KOGA — At the crack of dawn on a cold February morning, Katsuo Nagashima woke up in his farmhouse in Koga, Ibaraki Prefecture, just northeast of Tokyo.
He put on his black turtleneck sweater, his old, dark blue sweatpants and white rubber boots. After breakfast, he left home to see his friend Katsu Yasu who lived nearby.
When the two met, Nagashima carefully inquired about Katsu’s health, how he’d slept the night before and if he needed anything: Was he hungry? Thirsty?
He got Katsu fresh water, but first checked the water temperature to make sure it was 15-16 degrees Celsius. “Just the way he likes,” he says.
As Katsu quietly began to drink his water, Nagashima leaned over and gently patted his friend’s head.
Every day for the past 20 months, this has been Nagashima’s morning routine.
A friend helping another whose days are numbered would not be out of place — except that Katsu is an 800-kilogram bovine whose beef Nagashima hopes will win the top prize at the Hitachi Wagyu Beef Carcass Championships in exactly one week from now.
At a recent Hitachi wagyu beef tasting event held at Chef Hiroki Abe’s EN Japanese Brasserie in New York City’s West Village, Ibaraki governor Kazuhiko Oigawa spoke of the beef’s nearly 200-year-long history dating back to the shoguns’ herds, its versatility and full range of flavor and texture.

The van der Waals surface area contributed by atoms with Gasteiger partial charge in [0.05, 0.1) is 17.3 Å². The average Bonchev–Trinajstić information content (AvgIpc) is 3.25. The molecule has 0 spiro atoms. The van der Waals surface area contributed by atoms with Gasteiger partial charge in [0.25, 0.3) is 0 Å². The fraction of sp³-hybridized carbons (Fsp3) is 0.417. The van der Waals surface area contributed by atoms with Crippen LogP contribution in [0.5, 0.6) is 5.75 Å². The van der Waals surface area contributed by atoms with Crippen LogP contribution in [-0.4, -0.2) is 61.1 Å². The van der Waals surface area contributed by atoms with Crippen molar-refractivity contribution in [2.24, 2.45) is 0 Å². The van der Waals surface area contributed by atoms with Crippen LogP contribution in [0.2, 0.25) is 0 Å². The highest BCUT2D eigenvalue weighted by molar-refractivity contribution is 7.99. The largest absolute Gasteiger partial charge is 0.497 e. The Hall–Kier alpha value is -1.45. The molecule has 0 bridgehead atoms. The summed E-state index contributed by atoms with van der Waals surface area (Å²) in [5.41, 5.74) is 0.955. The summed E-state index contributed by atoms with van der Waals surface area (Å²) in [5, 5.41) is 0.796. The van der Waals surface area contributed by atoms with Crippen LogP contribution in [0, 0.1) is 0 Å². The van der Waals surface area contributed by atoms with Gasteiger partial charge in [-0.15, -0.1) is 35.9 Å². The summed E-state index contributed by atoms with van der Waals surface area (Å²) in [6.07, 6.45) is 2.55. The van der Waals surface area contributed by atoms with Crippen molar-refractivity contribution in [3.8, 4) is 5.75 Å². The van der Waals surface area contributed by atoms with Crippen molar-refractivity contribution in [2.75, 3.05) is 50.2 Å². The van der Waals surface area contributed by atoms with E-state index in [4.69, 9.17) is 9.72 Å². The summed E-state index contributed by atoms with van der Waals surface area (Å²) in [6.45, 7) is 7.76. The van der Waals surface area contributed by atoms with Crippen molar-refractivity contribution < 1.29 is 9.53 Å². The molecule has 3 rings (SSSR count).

“Hitachi is very soft and thin-tissued. Because it’s not oily, it’s also very healthy,” he added.
Also present at the event was Michael Ferraro of Delicatessen, the international comfort food restaurant in SoHo, who praised the “intricate but simple execution” of the shabu shabu rolled around sushi rice – one of the six dishes Abe had created for the evening using Hitachi wagyu beef.
Gennaro Pecchia, a co-producer of the radio show “Roland’s Food Court” on Sirius FM, liked the fact that the beef needed nothing additional. “It’s super clean and has the perfect fat-meat ratio. Heaven on a plate!” he said.
“It just melts in your mouth,” commented Julian Medina, a former Iron Chef and owner of the Upper East Side Mexican taqueria chain Toloache. “Why not make Hitachi beef tacos?”
With such praise and adoration from New York chefs and food experts, it begs to question: What is it about Japanese beef farming that makes it so unique?